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Massachusetts Loses $90 Million in Unemployment Fraud

Tuesday, April 17, 2012

 

Massachusetts has lost more than $90 Million paying out unemployment benefits to people cheating the system.

Since 2008, the Bay State has written checks to unemployed residents, totaling $6.5 Billion. This does not include the extended benefits from the Federal Government.

Michelle Amante, Acting Director of Labor and Workforce Development said, “We have the lowest overpayment rate in the country, meaning we shouldn’t have made a payment to them or overpaid them.”

Amante said Massachusetts’ overpayment rate is 1.4%, while the National average is 2.51%. But even that small percentage of six billion dollars works out to be about 90 million dollars, that has been paid out in unemployment fraud in the last three years.

It is also unclear if that low rate is even really accurate because it is hard to track people collecting unemployment and working under the table.

Amante said her department relies on the public to be their watchdog in reporting people who are getting paid by the government and making money on the side and not reporting it. “We hope concerned citizens will help. We have a fraud hotline and an email box. We investigate every claim. We also have a cross match system. Everytime someone gets hired that company has to enter them into the national directory of new hires. We work with the Department of Revenue and we do audits.”

Underground Economy Taskforce

The cash businesses are the harder ones to track so the Department of Labor and Workforce Development created a special taskforce to deal with this problem. Amante said, “It is a problem for us, the Attorney General and Department of Revenue. We have a task force on the underground economy”. Last year that taskforce recovered $7 Million dollars.

Amante said businesses are also guilty of unemployment fraud. Amante said, “A lot of companies are giving employees 1099s and treating them like independent contractors in order to avoid paying unemployment tax. If someone is under your direction and control we consider them your employee and you need to pay that tax.” Amante said unemployment tax per employee is calculated on a rate system. It considers how much money you paid into the system, how many benefits the state paid out by that employer and we come up with a rate. Amante said it is anywhere between 1.26% of someone’s salary up to 12.27%. The maximum is $14,000 per employee.

With thousands of people out of work and desperately searching for a job, it is disconcerting that people would be cheating the system. Worcester County is still trying to pull itself out of the recession,  meaning fewer jobs are popping up compared to the rest of the state.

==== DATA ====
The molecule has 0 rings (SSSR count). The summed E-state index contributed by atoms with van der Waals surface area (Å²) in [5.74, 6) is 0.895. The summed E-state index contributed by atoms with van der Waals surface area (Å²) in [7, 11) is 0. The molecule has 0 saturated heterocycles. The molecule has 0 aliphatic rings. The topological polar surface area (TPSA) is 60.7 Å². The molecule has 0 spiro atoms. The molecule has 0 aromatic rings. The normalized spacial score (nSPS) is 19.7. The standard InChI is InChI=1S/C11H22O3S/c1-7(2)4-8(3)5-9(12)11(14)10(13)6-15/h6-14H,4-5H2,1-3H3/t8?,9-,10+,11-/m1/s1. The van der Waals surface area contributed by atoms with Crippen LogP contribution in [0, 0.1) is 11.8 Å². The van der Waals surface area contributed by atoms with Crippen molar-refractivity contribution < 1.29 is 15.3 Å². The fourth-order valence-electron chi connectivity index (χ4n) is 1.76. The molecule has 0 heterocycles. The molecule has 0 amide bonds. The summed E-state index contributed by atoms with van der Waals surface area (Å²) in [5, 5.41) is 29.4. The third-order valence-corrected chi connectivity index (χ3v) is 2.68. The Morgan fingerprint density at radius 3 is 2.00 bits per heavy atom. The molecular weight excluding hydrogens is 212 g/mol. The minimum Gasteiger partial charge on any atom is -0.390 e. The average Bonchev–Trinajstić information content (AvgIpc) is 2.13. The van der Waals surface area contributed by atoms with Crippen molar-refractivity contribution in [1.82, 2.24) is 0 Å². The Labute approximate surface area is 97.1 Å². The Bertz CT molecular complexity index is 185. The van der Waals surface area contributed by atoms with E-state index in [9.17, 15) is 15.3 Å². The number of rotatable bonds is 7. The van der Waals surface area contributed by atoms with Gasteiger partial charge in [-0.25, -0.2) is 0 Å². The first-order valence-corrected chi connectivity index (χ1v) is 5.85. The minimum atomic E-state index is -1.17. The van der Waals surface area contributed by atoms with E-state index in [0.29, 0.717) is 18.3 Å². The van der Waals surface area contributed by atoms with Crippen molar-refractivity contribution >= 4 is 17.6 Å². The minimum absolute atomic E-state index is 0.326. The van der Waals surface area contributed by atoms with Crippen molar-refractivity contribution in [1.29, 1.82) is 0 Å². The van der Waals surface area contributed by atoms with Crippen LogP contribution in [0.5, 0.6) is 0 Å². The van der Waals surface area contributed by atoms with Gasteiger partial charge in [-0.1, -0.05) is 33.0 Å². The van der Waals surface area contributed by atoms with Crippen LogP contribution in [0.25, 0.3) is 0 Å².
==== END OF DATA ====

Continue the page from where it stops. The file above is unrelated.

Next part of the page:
Community activist and GoLocal MINDSETTER™ Grace Ross said,  “Notoriously for folks, what we have is people with legitimate claims that get denied. I think my anger stays where people are wrongfully turned down. 1.4% for unemployment fraud is lower than the number of people who cheat on their taxes."

The Worcester Unemployment Action Group

A Worcester activist who had been involved in fighting foreclosures is now taking on cuts in jobless benefits. Chris Horton, previously an organizer with the Worcester Anti-Foreclosure Team, is now forming a new grassroots group to stand up for the tens of thousands of jobless in the city and across Central Massachusetts.

The Worcester Unemployment Action Group hopes to use protests and other tactics to raise awareness about the seriousness of the unemployment problem and the plight of the jobless who are now starting to get their benefits cut off.

“We have an unemployment crisis that is really deeper than anything that has happened since World War II,” Horton said. “Contrary to all the hopeful stuff you hear on the radio, it’s not going to go away anytime soon.”

Battling to help the jobless

Founded by Grace Ross, the Worcester Anti-Foreclosure Team launched protests at foreclosure auctions, succeeding in halting or delaying the proceedings and helping homeowners facing the boot to stay put.

Not alone, Horton is being joined in his new effort targeting the unemployment issue by other members of the Worcester Anti-Foreclosure Team.

He points to a massive demonstration by the jobless in Washington back during the Depression as an example of what protests can do. He noted the rally, which drew more 1.2 million people, put the desperation of the jobless on the nation’s radar for the first time.

In fact, the Worcester group is already eyeing its first battle, with plans by state officials to close unemployment assistance centers in Worcester and Milford.

While state officials peg the jobless rate at 6.9 percent, Horton contends the real rate, when all those who have given up looking for work and are no longer counted, is closer to 15 percent in Central Massachusetts. That amounts to 60,000 people without work – Horton calls that number “conservative.”

Plight of the long-term unemployed

Despite the reality of double-digit unemployment, Congress is steadily scaling back the amount of money it is sending to the states for unemployment benefits.

That is putting an increasing number of people in Worcester in desperate situations, with not enough money to pay their bills or keep a roof over their heads.

David Bentley, who lives in Worcester and has joined up with Horton’s protest group, lost his job in retail sales two years ago and has been unable to find anything since.

He got his last unemployment check last December and has had to move out of his apartment and in with a friend to make ends meet. At 53, stores are passing him over in favor of younger workers with little or no experience.

Bentley still has money for food thanks to food stamps, but that’s about it.

“I have been out of work for two years and I am completely cut off,” he said.
 

 

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